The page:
conceptual Physics - The Metric System
Day 1 | Day 2 - 3 | Lab | Reading Assignment

This Unit's

Process Standards: 1.1, 1.3, 3.3, 3.5, 6.3
Content Standards: 1.3
Instructional Technology Standards: 2.1, 4.2, 4.3

vocabulary for the week
  • Measurement
  • Standard
  • SI
  • Meter
  • Liter
  • Gram
  • Celsius
  • Kelvin
  • Fahrenheit
  • Mega
  • Kilo
  • Centi
  • Milli
  • Base units
  • Derived units

 

Systems of Measurement

a ruler graduated in millimeters

click to find the answer to today's question How many grams are in a kilogram?

An introduction to measurement. link to an Internet Website

Why do we need a measurement system?link to an Internet Website When experiments are performed there are almost always some observations where questions like "how fast", "how far", or "how much" must be answered. The only way to answer these questions is through measuring. Because of this, numbers in science will always have "units". These units are just as important as the numbers when communicating observations. Never write a number without its units.

A "standard" is something that is used as a comparison for measuring.

Two things are important for any standard:

  1. The standard must be available for everyone to use when checking measurements. This means a standard should be something in nature that is the same all over the earth.
  2. The standard must never vary.

The English System of Measurement is commonly used as the day to day system in the United States. Since we are familiar with this system, we know about pounds, feet, and gallons. But what are the standards for these units? Because there are no standards in nature for these units, the rest of the world has moved to another measurement system.

It might be alright to use the English System when communicating with others in the United States, but what about communicating with the rest of the world? Scientific discoveries are made all over the world. It is important that observations made in one country can be verified by someone in another country. For this reason, science observations must be measured using standards that are available around the world.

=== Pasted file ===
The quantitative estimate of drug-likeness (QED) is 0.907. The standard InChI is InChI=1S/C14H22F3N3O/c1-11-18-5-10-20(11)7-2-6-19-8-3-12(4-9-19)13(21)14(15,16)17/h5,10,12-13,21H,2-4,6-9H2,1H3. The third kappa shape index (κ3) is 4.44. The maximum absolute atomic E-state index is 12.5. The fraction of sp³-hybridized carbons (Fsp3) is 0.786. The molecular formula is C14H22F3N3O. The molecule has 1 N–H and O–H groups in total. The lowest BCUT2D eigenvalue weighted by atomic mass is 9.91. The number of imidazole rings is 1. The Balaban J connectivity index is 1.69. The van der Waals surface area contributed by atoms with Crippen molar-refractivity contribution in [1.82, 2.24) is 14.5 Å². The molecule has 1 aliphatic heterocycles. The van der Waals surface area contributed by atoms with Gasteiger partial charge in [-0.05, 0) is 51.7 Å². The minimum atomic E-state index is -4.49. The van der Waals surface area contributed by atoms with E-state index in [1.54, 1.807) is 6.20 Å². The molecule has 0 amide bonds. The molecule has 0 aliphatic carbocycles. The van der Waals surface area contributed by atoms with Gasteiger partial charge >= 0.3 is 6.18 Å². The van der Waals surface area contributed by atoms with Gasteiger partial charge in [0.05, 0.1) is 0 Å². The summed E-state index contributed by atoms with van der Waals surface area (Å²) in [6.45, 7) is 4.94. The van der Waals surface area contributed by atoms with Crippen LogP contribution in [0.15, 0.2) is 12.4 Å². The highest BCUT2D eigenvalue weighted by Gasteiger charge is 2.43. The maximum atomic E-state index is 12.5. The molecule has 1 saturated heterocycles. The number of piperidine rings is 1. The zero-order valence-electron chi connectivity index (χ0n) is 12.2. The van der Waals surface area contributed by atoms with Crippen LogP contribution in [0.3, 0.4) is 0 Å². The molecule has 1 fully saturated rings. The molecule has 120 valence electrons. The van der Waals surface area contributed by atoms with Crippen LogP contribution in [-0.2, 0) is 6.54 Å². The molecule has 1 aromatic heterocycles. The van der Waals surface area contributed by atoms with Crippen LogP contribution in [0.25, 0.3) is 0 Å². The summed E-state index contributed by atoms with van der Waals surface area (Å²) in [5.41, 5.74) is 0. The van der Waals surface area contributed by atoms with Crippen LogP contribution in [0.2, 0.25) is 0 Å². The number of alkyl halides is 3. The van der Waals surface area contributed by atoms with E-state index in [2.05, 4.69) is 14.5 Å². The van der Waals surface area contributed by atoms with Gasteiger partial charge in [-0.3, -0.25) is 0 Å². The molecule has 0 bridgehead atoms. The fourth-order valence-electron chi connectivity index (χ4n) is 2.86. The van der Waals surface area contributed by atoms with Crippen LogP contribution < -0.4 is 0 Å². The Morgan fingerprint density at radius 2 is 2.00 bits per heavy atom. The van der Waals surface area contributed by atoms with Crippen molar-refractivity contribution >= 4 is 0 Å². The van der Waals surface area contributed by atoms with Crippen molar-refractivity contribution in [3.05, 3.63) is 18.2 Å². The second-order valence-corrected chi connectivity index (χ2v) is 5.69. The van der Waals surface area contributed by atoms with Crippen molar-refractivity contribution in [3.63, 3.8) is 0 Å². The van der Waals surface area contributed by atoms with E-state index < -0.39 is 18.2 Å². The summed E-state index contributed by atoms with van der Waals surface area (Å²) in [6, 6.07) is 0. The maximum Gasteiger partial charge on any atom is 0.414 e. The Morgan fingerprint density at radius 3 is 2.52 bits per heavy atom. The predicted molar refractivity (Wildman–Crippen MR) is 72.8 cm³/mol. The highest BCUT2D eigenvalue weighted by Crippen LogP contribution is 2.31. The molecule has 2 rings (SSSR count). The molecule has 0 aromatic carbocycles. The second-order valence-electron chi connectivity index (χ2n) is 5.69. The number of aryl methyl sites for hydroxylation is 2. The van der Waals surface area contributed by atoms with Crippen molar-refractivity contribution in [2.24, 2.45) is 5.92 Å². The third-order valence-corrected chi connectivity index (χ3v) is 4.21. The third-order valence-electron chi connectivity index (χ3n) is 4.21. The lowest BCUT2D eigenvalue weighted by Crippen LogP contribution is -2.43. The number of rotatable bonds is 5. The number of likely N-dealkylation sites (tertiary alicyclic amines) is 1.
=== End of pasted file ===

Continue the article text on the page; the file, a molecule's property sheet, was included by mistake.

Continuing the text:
The International System of Measurement - SI link to an Internet Website is commonly called the metric system in the United States. Each of the units within this system has an unchanging standard found in nature all over the earth. All science measurements are made using this system.
link to an Internet website with information about the standards

Unit Conversion Calculator link to an Internet Website
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Some of the common SI unit relationships used in science classes:
    1 liter = 1 cubic decimeter (dm3)
    1 cubic centimeter (cm3) = 1 milliliter (ml)
Refer to these guidelines for correct use link to an Internet Website to avoid common mistakes when using the International System of Units.

Derived units are combinations of basic units. You can see that the volume units above are combinations of length units. This makes volume a derived unit. Density is another derived unit that will be used in this class. Density is found by dividing mass by volume and is usually expressed in grams per cubic centimeter.

Using the Metric System is difficult only because:

There are exact conversion factors that can be used to change units in one system to units in the other. We will not stress conversion between the systems in this class. All our measurements will be done using SI units. The table below might help you begin to visualize the size of the units of the metric system.

An approximate comparison of the two systems:

English System Metric System
1 yard 0.9 meter
1 mile 1.5 kilometer
1 pound 0.5 kilogram
1 quart
4 quarts = 3.8 liters
~1 liter